GH has important effects on the lipoprotein metabolism. For example, hypophysec-tomy changes the lipoprotein pattern from a predominantly HDL to one with a distinct low density lipoprotein (LDL) peak in the rat (73), suggesting that the presence of GH
is essential for maintaining a normal lipoprotein pattern. Moreover, in response to GH the serum LDL-cholesterol and apolipoprotein B concentrations decrease (73), probably a result of the increased clearance of these lipoproteins through increased hepatic LDL receptor activity (74).
A common finding in both GH deficiency and Syndrome X is high levels of serum triglycerides and low HDL-cholesterol concentrations. This may be associated with their increased abdominal adiposity (75) and insulin resistance (67,68,76). However, although a dramatic reduction in visceral adipose tissue occurs in response to GH treatment, serum triglyceride concentration is not reduced (66,75,77) and the concentration of HDL-cholesterol is increased (77,78). The lipolytic action of GH treatment probably increases the flux of FFA to the liver (79) and increases the synthesis and secretion of VLDL from the liver. The LPL activity in adipose tissue is attenuated (80) and the post-heparin plasma LPL is not affected by GH treatment (81). As serum triglyceride concentrations do not increase under conditions of increased VLDL secretion the peripheral catabolism must be enhanced. Increased LPL activity in other tissues such as muscle is therefore likely (81). Furthermore, the strong association between glucose/insulin homeostasis and VLDL metabolism (56) might be reflected in the response to GH. The unaffected triglyceride levels might thus be explained by essentially unchanged insulin sensitivity (82) and glucose tolerance during more prolonged GH treatment in GH-deficient adults.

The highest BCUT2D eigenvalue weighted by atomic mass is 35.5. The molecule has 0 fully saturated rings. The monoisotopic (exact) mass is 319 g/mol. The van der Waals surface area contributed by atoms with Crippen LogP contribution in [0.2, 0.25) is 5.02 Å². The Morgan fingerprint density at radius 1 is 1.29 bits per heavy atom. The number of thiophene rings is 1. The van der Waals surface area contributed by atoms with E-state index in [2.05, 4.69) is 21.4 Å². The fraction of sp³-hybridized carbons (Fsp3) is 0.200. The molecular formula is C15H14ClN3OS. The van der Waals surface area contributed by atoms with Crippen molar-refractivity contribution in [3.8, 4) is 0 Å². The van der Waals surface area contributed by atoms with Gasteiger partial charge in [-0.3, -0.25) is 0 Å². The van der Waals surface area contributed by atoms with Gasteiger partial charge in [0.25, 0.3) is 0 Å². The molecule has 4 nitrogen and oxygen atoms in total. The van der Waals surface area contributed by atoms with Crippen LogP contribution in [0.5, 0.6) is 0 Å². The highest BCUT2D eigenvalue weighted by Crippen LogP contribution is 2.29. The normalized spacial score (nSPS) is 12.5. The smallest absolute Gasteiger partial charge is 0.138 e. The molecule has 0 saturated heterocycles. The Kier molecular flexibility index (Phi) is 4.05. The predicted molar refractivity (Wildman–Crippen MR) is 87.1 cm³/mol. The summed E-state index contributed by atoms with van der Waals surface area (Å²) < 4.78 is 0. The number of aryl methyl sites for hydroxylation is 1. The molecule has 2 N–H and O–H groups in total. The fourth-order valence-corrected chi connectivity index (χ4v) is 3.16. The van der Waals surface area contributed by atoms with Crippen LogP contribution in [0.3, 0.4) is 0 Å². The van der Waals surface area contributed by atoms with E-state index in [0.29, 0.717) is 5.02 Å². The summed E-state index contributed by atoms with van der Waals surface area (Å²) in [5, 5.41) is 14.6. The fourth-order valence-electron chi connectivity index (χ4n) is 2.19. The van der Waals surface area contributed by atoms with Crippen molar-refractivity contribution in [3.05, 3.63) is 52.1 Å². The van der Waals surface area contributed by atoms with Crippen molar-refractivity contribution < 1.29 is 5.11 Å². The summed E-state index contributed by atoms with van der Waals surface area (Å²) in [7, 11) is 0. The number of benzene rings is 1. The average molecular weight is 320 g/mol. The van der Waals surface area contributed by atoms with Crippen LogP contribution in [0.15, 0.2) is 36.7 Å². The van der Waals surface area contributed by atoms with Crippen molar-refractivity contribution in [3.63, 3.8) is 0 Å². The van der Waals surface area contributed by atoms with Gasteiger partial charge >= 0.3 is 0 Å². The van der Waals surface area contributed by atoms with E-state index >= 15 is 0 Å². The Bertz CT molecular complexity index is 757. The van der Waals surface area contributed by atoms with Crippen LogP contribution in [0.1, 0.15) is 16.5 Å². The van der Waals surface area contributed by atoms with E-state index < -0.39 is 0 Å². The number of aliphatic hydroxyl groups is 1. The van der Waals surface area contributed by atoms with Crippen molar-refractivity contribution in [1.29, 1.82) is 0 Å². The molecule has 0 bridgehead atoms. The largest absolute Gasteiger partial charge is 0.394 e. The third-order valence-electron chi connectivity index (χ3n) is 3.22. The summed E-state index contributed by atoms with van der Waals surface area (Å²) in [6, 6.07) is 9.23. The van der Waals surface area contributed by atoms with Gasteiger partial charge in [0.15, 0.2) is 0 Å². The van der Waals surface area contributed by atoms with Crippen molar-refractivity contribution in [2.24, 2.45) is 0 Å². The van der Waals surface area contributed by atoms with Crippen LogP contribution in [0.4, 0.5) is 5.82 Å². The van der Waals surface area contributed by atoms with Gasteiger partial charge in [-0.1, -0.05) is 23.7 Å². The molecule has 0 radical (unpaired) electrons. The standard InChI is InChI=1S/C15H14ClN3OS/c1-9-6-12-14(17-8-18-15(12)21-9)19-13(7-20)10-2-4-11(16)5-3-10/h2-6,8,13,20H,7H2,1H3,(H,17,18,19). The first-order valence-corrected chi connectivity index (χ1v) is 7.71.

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Diabetes is a disease that affects the way your body uses food. Normally, your body converts sugars, starches and other foods into a form of sugar called glucose. Your body uses glucose for fuel. The cells receive the glucose through the bloodstream. They then use insulin a hormone made by the pancreas to absorb the glucose, convert it into energy, and either use it or store it for later use. Learn more...